McDonald's Corp. (MCD), fresh from a makeover of everything from its menu to its ads, now wants to upgrade its restaurant staff uniforms to make them hipper and more befitting the MTV generation, a spokesman said Tuesday.

"Our crew in many respects are ambassadors of our brand, and we want their attire to be consistent with that," said Bill Whitman, McDonald's USA spokesman.

McDonald's "I'm Lovin' It (search)" advertising campaign, with its catchy jingle and youth-oriented television commercials, has helped the world's largest burger chain gain traction with U.S. consumers since its launch almost two years ago.

To spearhead the uniform project, the world's largest restaurant chain has hired Steve Stoute of New York-based brand imaging firm Translation, Whitman said. Stoute, a former record executive, is responsible for hooking up rapper Jay-Z (search) with Reebok International Ltd. (RBK) and has worked with McDonald's previously on its partnerships with performers Justin Timberlake (search) and Destiny's Child (search).

According to Stoute, talks are underway with some of the world's best-known clothing labels, including Sean "P. Diddy" Combs' (search) Sean John label, Polo Ralph Lauren Corp. (RL), Giorgio Armani, hip hop mogul Russell Simmons' Phat Farm label, American Eagle Outfitters Inc., Abercrombie & Fitch Co., Rocawear, and Tommy Hilfiger.

McDonald's Whitman said the company was not yet negotiating with any specific designers and described the current discussions as informal and internal to McDonald's.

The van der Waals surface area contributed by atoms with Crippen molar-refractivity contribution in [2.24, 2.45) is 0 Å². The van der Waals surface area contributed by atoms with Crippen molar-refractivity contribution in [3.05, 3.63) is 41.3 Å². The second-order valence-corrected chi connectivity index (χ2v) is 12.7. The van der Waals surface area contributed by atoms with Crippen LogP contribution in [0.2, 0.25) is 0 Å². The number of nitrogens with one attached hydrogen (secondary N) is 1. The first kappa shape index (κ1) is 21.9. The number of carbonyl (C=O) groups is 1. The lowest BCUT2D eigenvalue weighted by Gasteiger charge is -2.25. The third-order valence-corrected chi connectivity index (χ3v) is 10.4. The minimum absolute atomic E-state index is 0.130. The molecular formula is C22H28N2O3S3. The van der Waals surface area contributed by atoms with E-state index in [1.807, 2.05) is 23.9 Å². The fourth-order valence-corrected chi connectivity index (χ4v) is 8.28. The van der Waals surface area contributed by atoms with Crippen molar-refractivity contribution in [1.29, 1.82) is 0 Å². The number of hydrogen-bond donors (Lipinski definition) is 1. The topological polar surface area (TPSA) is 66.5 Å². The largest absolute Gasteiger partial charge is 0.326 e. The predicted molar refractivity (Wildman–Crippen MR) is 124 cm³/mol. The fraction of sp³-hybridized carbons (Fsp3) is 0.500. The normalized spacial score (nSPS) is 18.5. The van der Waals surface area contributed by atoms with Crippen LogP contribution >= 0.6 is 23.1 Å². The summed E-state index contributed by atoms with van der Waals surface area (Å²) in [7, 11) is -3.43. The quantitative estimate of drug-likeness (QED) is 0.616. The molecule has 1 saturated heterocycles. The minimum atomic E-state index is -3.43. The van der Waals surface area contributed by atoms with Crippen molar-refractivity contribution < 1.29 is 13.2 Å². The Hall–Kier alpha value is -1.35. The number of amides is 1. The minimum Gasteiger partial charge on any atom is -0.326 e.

"We haven't inked any deals," he said.

The new uniforms will be more contemporary in their look, but will be inspired by the original McDonald's uniform designs from the 1950s and '60s -- much like the diner staff uniforms on the television comedy "Happy Days," Stout said.

"We're going to go through different processes in coming to a final list of designers," Stoute said in an interview, adding that the uniform designs would likely change several times a year and could show up in McDonald's restaurants in 2006.

Whitman said it was premature to speculate on when the company's 30,000 workers might be sporting new attire.

"McDonald's is acknowledging fashion is part of pop culture," Stoute said, adding that the uniforms "may have some elements that you see on MTV" and may be able to be worn as street clothes during non-work hours.

A spokeswoman for Tommy Hilfiger Corp. said the company was not in talks with McDonald's. Officials from Sean John, Ralph Lauren, Armani, American Eagle, Abercrombie & Fitch and Rocawear could not immediately be reached for comment.